Bring me laughter

That's what the bosses at ITV1 and the BBC want from their newly appointed comedy tsars, with the hope of raising viewing-figures to 1980s levels. They've got their work cut out, says Lucy Rouse
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The Independent Online

Britain's two biggest broadcasters have suddenly got very serious about comedy. In the last two weeks, both the BBC and the ITV1 company Granada have appointed "comedy tsars" to find the next generation of talent. The situation at ITV1 has become so bad that one of Granada's most senior executives has broken ranks to criticise the network.

"The ITV1 position is madness," says Paul Jackson, Granada director of international production and entertainment, who in his younger days produced The Young Ones and Red Dwarf for the BBC. "You can't maintain a primetime broad appeal schedule without comedy. It's important for audience delivery, but also in building affection for the channel. Comedy is very hard to get right, but you've got to do it."

Tastes in TV comedy appear to have changed. It is becoming increasingly difficult to make a show that attracts whole families in the way that Dad's Army, Fawlty Towers and Only Fools and Horses did. The proliferation of extra channels, and the fact that station schedulers now receive audience figures within 24 hours of a show's broadcast, has left broadcasters nervous. It takes guts to stick with a show if it does not work immediately; in the past, more faith was shown in programmes - a slow start did not necessarily mean that a show would not later grab big audiences.

So what do the tsars - Jon Mountague and Dave Morley - propose to do? Their first step was a vaguely traditional one: a trip to Edinburgh to seek out the newest faces on the stand-up comedy circuit. The need to bring the best of the year's comedy crop to TV is now more acute than ever. Producers from rival broadcasters can end up in bidding wars over the latest "instant sensation" at the Fringe.

Things have changed since the relaxed days when Jackson used to saunter around the courtyard of the Pleasance Theatre, Edinburgh's comedy centre.

"We walked around and literally signed up acts there and then," he says. "You could find an internship for them, or, say, get them to come and do a couple of sketches on Three of a Kind."

Edinburgh has always been an important proving ground for new comic talent. Ben Elton, Alexei Sayle, Stephen Fry, Hugh Laurie, Rowan Atkinson and many others landed at the BBC via a fast train from the east coast of Scotland.

But broadcasters can run into problems when attempting to transfer even a Perrier Award-winning show from stage to screen. Al Murray, whose turn as the Pub Landlord won the Perrier in 1999, was lured to Sky TV, but his series flopped badly.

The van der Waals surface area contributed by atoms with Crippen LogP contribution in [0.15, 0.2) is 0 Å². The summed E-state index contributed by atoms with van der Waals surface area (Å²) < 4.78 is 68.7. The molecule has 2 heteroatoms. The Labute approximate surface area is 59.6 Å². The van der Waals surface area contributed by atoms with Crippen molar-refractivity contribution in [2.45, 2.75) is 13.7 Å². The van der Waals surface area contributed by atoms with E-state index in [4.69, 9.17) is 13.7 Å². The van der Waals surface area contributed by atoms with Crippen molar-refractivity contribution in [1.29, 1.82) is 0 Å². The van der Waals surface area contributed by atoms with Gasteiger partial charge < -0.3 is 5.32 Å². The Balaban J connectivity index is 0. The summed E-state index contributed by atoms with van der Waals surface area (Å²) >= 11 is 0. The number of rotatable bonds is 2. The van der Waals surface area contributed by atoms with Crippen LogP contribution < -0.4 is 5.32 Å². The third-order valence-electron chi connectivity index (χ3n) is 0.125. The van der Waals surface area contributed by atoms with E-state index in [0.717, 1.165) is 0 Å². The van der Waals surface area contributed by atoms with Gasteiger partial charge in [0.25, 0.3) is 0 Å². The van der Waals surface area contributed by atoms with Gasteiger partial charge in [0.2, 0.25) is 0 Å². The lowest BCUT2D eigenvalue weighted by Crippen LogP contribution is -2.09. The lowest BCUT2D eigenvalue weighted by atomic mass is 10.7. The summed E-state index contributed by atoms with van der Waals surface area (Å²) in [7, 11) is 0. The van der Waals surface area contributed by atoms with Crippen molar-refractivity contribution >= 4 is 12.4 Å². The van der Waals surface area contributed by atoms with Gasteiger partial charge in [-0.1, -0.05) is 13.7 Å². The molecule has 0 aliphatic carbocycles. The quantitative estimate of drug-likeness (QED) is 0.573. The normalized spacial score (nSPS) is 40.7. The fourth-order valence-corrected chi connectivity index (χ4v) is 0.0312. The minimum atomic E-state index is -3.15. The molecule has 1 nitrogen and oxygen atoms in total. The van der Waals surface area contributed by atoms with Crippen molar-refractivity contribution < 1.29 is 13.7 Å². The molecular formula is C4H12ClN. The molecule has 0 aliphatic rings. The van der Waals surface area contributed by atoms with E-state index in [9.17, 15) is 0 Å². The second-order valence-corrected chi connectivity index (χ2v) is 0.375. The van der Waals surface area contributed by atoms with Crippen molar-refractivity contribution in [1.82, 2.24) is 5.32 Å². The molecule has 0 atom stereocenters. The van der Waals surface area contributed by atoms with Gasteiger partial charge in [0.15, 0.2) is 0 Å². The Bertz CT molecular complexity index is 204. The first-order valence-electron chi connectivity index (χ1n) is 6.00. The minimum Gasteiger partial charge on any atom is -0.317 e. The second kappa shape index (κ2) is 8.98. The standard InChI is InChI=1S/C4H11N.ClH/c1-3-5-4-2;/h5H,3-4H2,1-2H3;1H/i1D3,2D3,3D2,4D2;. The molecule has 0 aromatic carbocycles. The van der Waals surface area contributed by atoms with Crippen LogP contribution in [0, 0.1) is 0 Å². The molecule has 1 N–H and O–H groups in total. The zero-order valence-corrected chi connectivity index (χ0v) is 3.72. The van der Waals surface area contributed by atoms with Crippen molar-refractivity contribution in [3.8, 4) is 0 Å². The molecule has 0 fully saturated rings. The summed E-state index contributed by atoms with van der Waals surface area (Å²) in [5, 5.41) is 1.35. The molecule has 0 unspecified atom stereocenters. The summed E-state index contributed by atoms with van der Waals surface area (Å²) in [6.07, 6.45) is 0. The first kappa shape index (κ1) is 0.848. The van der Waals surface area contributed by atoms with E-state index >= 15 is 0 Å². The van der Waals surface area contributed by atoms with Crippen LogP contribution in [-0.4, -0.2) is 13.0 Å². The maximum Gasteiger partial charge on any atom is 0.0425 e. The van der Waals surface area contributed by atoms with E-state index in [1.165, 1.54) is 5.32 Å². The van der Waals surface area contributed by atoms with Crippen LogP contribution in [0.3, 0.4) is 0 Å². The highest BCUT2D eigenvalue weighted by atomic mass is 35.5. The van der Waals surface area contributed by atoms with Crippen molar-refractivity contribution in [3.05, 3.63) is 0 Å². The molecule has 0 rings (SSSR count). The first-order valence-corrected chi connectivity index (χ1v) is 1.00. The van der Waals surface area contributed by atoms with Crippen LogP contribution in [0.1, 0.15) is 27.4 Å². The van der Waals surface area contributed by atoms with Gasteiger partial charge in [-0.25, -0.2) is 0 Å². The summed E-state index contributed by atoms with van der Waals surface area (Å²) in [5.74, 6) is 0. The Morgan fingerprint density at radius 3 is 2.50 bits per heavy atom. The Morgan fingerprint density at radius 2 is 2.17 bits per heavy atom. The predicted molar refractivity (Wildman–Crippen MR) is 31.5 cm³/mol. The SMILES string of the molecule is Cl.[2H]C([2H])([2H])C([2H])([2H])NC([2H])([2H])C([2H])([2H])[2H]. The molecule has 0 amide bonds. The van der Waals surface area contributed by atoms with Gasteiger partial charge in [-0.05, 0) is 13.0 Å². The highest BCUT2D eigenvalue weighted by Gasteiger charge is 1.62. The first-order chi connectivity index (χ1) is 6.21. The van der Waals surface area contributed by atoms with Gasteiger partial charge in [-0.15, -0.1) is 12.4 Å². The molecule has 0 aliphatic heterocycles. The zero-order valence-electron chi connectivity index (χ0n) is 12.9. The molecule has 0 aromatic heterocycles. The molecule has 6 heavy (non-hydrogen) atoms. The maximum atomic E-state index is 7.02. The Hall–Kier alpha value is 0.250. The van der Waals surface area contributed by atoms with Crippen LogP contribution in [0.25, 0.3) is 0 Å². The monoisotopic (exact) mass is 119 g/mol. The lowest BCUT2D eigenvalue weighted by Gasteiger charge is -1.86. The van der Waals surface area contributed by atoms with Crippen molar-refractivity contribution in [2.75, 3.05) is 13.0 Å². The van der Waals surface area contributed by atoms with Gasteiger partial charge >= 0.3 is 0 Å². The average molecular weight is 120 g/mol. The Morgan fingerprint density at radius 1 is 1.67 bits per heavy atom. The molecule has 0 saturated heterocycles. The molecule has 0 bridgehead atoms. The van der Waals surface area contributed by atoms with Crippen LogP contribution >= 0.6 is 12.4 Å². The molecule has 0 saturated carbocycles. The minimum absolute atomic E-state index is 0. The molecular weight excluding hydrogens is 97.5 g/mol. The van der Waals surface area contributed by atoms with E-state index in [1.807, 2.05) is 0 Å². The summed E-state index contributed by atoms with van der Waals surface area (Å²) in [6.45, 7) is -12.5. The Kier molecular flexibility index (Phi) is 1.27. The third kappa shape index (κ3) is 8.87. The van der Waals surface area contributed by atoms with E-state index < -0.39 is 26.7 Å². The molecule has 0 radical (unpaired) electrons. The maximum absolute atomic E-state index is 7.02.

"There were issues with the show and with the platform," says Jackson. "Al can make a bigger success by touring than he can on Sky." Jackson has since tried to woo Murray to ITV1, but has so far failed to find a vehicle for him that is mainstream enough for the network's tastes.

The process of finding and securing comedy hits was very different in the early 1970s, when Fawlty Towers was commissioned, or even in 1981, when Only Fools and Horses emerged. Will Wyatt, who ran BBC television under the former BBC director general John Birt, explains: "Once upon a time the BBC was the only show in town. ITV didn't make comedy work as well and Channel 4 didn't exist, so the BBC was a natural home for talent."

Wyatt recalls how John Sullivan, the writer of Only Fools and Horses, got his first break after landing a job as a scene-shifter at the BBC, with a couple of scripts up his sleeve. One day, Sullivan cornered the brilliant comedy producer Dennis Main Wilson in the bar and asked if he would read one of his scripts. Main Wilson did, and the script became Citizen Smith. "We're not in that world now," says Wyatt.

Jackson says: "The public haven't been looking for broad-appeal sitcom in the last five years. Comedy is like the record industry - it has gone very niche."

Of Granada's only comedy hits, one was a comedy-drama, Cold Feet, while the other was The Royle Family, produced for the BBC and an acquired taste for some. Both were conceived and developed in the mid-1990s; none of the more recent TV comedy successes have come from the ITV1 network. And hits such as BBC2's The Office, or even Channel 4's Graham Norton, have never risen beyond cult status, attracting audiences of three million or less.

"It's unrealistic to hope for a comedy to deliver eight to 10 million viewers," says Jackson. "But if it can deliver four million ABC1, 16- to 39-year-olds that's perfectly valid in certain parts of the ITV1 schedule."

In the past, comedies - like other genres - were given more time to establish themselves. Even the mighty Only Fools and Horses struggled in the ratings at first. But it was allowed to come back, and its breakthrough - like that of The Good Life - came during an ITV strike when audiences had no choice but to tune in to the BBC.

"We had a more gentle environment. But there are no soft slots in the schedule any more," recalls Jackson. "The BBC used to play a lot of its major comedies on a Monday night against ITV's World In Action. Likewise, ITV used to play comedy opposite Panorama."

Even the BBC, which has had its fair share of breakthrough comic performers, including Ricky Gervais and Rob Brydon, realises that comedy will no longer command audiences in the region of the 14 million viewers who used to watch Only Fools and Horses. BBC1's My Family is the only mainstream comedy to have worked in the past six years: it is watched by about 5.5 million viewers. With broadcasters struggling to keep pace with such a shift in taste and viewing habits, it is little wonder they have lost their sense of humour about comedy.

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